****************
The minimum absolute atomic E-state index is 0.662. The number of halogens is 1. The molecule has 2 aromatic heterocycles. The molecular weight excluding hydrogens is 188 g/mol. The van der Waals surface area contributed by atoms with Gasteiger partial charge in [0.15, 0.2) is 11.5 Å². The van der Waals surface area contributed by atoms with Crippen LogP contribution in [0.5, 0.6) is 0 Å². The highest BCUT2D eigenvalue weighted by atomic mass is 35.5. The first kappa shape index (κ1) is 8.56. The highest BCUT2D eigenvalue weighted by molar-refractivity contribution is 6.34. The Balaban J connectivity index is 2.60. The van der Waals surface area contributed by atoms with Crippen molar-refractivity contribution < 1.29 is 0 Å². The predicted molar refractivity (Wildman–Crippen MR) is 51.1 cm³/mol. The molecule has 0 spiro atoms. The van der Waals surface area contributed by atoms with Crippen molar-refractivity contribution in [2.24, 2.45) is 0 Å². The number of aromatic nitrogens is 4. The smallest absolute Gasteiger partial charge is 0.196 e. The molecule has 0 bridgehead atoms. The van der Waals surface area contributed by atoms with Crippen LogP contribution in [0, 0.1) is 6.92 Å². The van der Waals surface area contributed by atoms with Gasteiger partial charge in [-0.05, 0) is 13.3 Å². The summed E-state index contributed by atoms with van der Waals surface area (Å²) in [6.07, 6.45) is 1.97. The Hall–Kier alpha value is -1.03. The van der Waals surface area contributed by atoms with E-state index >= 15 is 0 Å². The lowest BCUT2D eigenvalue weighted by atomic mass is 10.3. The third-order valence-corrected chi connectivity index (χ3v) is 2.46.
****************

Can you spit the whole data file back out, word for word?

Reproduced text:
The minimum absolute atomic E-state index is 0.662. The number of halogens is 1. The molecule has 2 aromatic heterocycles. The molecular weight excluding hydrogens is 188 g/mol. The van der Waals surface area contributed by atoms with Gasteiger partial charge in [0.15, 0.2) is 11.5 Å². The van der Waals surface area contributed by atoms with Crippen LogP contribution in [0.5, 0.6) is 0 Å². The highest BCUT2D eigenvalue weighted by atomic mass is 35.5. The first kappa shape index (κ1) is 8.56. The highest BCUT2D eigenvalue weighted by molar-refractivity contribution is 6.34. The Balaban J connectivity index is 2.60. The van der Waals surface area contributed by atoms with Crippen molar-refractivity contribution < 1.29 is 0 Å². The predicted molar refractivity (Wildman–Crippen MR) is 51.1 cm³/mol. The molecule has 0 spiro atoms. The van der Waals surface area contributed by atoms with Crippen molar-refractivity contribution in [2.24, 2.45) is 0 Å². The number of aromatic nitrogens is 4. The smallest absolute Gasteiger partial charge is 0.196 e. The molecule has 0 bridgehead atoms. The van der Waals surface area contributed by atoms with Crippen LogP contribution in [0, 0.1) is 6.92 Å². The van der Waals surface area contributed by atoms with Gasteiger partial charge in [-0.05, 0) is 13.3 Å². The summed E-state index contributed by atoms with van der Waals surface area (Å²) in [6.07, 6.45) is 1.97. The Hall–Kier alpha value is -1.03. The van der Waals surface area contributed by atoms with E-state index >= 15 is 0 Å². The lowest BCUT2D eigenvalue weighted by atomic mass is 10.3. The third-order valence-corrected chi connectivity index (χ3v) is 2.46.